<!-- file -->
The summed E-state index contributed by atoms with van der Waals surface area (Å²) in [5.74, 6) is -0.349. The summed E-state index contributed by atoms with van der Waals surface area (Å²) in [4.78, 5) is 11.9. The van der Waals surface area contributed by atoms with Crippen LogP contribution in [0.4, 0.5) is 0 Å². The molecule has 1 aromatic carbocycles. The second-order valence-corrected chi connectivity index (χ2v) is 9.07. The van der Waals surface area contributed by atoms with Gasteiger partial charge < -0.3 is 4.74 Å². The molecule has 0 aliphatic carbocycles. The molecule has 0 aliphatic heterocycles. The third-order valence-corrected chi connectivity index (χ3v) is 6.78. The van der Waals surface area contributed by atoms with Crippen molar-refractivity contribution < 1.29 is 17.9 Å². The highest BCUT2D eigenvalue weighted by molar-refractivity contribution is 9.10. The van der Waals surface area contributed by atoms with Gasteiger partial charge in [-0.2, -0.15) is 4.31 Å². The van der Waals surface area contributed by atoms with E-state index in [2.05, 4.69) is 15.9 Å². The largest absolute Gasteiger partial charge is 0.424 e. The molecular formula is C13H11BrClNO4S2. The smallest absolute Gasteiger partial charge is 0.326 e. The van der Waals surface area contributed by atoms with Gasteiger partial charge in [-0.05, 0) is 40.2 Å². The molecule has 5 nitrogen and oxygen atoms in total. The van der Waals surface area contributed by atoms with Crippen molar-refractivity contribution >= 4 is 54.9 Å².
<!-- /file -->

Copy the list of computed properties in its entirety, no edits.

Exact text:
The summed E-state index contributed by atoms with van der Waals surface area (Å²) in [5.74, 6) is -0.349. The summed E-state index contributed by atoms with van der Waals surface area (Å²) in [4.78, 5) is 11.9. The van der Waals surface area contributed by atoms with Crippen LogP contribution in [0.4, 0.5) is 0 Å². The molecule has 1 aromatic carbocycles. The second-order valence-corrected chi connectivity index (χ2v) is 9.07. The van der Waals surface area contributed by atoms with Gasteiger partial charge < -0.3 is 4.74 Å². The molecule has 0 aliphatic carbocycles. The molecule has 0 aliphatic heterocycles. The third-order valence-corrected chi connectivity index (χ3v) is 6.78. The van der Waals surface area contributed by atoms with Crippen molar-refractivity contribution < 1.29 is 17.9 Å². The highest BCUT2D eigenvalue weighted by molar-refractivity contribution is 9.10. The van der Waals surface area contributed by atoms with Gasteiger partial charge in [-0.2, -0.15) is 4.31 Å². The van der Waals surface area contributed by atoms with E-state index in [2.05, 4.69) is 15.9 Å². The largest absolute Gasteiger partial charge is 0.424 e. The molecular formula is C13H11BrClNO4S2. The smallest absolute Gasteiger partial charge is 0.326 e. The van der Waals surface area contributed by atoms with Gasteiger partial charge in [-0.05, 0) is 40.2 Å². The molecule has 5 nitrogen and oxygen atoms in total. The van der Waals surface area contributed by atoms with Crippen molar-refractivity contribution >= 4 is 54.9 Å².